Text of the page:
Presentation on theme: "Exam 1 Next Tuesday Covers chapters 1, 2, S1, 4, 5 and 6 2 essay questions/25 multiple choice Allowed one standard sized sheet of notes, writing on one."— Presentation transcript:
Exam 1 Next Tuesday Covers chapters 1, 2, S1, 4, 5 and 6 2 essay questions/25 multiple choice Allowed one standard sized sheet of notes, writing on one side only.
Explain how Newton came up with his law of gravity Explain tidal forces Explain what light is, how it is created Explain why wave speed, frequency, wavelength and energy are related Explain the properties of thermal/blackbody radiation Explain line absorption/emission from atoms and molecules
Discussion If the leaf is moving toward the source of the water waves, will the frequency be greater or less than when the leaf was still?
Red/blueshift Redshift – if we are moving away from a light source, the frequency of spectral lines will be shifted slightly lower, toward the red end of the spectrum. Blueshift – if we are moving toward a light source, the frequency of spectral lines will be shifted slightly higher, toward the blue end of the spectrum.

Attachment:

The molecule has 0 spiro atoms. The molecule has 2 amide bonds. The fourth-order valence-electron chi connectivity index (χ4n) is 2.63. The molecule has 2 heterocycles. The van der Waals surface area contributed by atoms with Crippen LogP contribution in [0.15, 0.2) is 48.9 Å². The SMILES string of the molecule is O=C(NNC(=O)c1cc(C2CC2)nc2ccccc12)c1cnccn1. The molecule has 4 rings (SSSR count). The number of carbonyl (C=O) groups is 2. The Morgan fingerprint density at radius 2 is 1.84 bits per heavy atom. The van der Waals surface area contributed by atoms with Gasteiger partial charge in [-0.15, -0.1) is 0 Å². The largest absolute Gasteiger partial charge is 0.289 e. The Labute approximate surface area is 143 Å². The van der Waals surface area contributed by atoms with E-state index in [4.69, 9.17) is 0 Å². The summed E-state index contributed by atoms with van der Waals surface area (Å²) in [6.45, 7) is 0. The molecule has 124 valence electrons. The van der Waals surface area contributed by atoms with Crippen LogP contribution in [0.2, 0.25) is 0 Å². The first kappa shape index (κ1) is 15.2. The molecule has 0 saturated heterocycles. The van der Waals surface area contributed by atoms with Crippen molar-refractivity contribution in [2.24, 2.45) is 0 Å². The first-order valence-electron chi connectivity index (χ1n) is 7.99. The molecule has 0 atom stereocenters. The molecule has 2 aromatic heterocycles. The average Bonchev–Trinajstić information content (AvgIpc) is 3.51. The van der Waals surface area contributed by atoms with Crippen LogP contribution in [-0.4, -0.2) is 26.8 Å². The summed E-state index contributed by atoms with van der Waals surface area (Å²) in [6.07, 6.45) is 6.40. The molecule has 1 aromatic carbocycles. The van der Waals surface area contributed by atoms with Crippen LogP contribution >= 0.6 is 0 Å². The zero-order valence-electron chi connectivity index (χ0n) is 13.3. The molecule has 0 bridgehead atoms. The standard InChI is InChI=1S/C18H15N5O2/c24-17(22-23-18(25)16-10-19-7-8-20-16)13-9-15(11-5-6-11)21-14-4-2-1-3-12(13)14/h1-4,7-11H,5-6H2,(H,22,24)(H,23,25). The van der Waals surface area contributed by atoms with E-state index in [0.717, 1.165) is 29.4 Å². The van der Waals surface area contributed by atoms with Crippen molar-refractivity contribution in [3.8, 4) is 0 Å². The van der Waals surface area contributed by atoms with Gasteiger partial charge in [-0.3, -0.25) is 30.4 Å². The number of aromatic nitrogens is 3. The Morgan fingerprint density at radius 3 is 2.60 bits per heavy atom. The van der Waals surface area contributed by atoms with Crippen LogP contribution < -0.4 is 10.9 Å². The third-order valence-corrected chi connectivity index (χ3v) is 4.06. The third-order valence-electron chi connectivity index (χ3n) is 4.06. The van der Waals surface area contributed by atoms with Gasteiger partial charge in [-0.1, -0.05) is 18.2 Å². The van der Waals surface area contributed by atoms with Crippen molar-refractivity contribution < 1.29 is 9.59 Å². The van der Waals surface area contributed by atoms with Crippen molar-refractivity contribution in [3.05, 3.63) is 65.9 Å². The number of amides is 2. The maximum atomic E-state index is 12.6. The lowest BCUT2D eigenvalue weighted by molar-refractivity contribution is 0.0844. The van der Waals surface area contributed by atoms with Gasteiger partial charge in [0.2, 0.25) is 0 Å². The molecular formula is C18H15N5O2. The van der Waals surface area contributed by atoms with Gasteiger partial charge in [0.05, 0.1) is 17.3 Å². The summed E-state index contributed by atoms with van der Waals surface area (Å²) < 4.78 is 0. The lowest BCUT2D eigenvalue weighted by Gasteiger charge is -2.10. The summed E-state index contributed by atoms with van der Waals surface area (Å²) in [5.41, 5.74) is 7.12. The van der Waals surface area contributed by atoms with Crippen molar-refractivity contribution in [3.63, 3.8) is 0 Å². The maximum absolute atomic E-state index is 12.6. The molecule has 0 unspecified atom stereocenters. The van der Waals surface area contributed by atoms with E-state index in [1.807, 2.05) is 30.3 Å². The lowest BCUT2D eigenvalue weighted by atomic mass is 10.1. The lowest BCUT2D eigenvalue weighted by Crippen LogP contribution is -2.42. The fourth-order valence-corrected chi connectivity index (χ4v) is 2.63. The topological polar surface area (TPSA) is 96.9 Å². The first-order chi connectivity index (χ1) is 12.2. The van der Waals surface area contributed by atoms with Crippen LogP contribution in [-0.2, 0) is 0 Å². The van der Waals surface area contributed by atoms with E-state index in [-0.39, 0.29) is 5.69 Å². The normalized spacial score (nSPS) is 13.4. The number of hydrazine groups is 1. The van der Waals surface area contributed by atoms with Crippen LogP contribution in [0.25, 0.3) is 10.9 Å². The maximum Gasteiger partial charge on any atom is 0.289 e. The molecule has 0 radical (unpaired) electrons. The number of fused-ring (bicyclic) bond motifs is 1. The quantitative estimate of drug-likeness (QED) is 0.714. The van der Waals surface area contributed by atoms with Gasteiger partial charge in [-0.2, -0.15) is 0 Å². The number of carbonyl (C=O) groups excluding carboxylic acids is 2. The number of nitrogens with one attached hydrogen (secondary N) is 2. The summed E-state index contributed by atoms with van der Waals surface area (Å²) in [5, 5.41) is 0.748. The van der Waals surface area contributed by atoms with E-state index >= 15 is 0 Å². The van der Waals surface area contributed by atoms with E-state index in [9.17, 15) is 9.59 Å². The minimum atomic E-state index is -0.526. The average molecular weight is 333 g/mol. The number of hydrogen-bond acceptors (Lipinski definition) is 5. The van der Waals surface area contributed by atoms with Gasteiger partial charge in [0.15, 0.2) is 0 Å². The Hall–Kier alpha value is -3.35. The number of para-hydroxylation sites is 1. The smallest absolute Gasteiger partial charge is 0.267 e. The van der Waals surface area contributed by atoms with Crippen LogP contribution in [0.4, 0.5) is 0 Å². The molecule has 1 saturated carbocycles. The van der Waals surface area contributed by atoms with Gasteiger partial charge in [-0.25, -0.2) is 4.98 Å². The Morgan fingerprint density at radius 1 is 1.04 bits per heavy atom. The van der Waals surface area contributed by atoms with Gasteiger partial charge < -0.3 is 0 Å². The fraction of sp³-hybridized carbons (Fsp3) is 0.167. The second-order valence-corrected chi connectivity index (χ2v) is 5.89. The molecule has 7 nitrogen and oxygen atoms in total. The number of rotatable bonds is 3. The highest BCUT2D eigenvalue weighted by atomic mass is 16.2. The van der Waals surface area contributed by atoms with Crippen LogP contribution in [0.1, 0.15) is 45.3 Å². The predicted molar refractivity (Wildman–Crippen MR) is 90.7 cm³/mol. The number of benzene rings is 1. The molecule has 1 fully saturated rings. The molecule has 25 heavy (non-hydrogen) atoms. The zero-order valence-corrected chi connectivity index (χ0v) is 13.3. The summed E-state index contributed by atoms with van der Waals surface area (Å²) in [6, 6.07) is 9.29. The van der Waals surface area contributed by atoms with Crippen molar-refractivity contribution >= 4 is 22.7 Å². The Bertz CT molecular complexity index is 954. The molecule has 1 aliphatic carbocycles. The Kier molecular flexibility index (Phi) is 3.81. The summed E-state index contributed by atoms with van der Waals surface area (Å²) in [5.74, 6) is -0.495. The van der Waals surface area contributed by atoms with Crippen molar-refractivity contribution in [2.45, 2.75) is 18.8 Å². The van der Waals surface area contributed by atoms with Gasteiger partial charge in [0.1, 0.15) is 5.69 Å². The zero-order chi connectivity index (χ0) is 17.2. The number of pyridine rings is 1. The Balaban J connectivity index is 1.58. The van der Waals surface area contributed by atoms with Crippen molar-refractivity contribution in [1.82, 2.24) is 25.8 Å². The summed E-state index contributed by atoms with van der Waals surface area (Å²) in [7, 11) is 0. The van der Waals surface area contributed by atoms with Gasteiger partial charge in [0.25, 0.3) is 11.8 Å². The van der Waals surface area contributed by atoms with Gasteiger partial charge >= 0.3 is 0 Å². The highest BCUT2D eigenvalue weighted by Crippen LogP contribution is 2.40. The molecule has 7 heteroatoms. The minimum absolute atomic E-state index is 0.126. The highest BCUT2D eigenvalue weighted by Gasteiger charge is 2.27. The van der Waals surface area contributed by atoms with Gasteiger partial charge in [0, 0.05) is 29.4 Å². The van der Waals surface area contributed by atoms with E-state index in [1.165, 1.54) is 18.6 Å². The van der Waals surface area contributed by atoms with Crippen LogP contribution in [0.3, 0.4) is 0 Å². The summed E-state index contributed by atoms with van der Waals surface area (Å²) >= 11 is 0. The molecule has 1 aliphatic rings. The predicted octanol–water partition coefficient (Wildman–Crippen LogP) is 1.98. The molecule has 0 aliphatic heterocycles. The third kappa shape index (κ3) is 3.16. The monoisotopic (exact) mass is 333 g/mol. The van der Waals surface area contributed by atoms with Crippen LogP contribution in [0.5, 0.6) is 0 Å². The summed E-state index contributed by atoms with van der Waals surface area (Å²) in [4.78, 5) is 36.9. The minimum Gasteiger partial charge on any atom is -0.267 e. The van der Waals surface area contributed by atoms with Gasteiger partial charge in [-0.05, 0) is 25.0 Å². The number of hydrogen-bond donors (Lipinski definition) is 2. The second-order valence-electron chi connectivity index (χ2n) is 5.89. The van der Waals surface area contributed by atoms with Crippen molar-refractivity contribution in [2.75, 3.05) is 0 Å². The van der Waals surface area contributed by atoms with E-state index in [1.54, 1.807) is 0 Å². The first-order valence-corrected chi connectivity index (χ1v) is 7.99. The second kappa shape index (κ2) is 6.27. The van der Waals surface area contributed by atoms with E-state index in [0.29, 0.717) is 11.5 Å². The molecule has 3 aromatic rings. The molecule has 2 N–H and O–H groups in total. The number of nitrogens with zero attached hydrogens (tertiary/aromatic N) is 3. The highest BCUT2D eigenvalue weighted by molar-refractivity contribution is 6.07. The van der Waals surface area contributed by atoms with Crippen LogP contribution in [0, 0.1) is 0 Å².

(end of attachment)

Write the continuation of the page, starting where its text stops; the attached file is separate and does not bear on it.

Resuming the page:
Important points 1.The light does not necessarily appear red or blue. You can have a red spectral line which is blueshifted, or a blue line which is redshifted. 2.The Doppler effect depends on your relative velocity toward or away from an object, not on your distance from it.
Radial velocity By measuring the wavelength of spectral lines in a star or galaxy and comparing it to the lines produced by lamps, we can determine the velocity of stars and galaxies either toward or away from us.
Proper motion The “proper” motion of a star is the motion relative to other stars in the plane of the sky. In general one has to wait many years to determine the proper motion of even the closest stars. We can’t measure the proper motion of galaxies, because they are too far away.
Explain how continuous spectrum and line spectra are created, physically and practically explain scattering and reflection explain the Doppler effect explain how lenses bend light how astronomers use telescopes and the effects of the atmosphere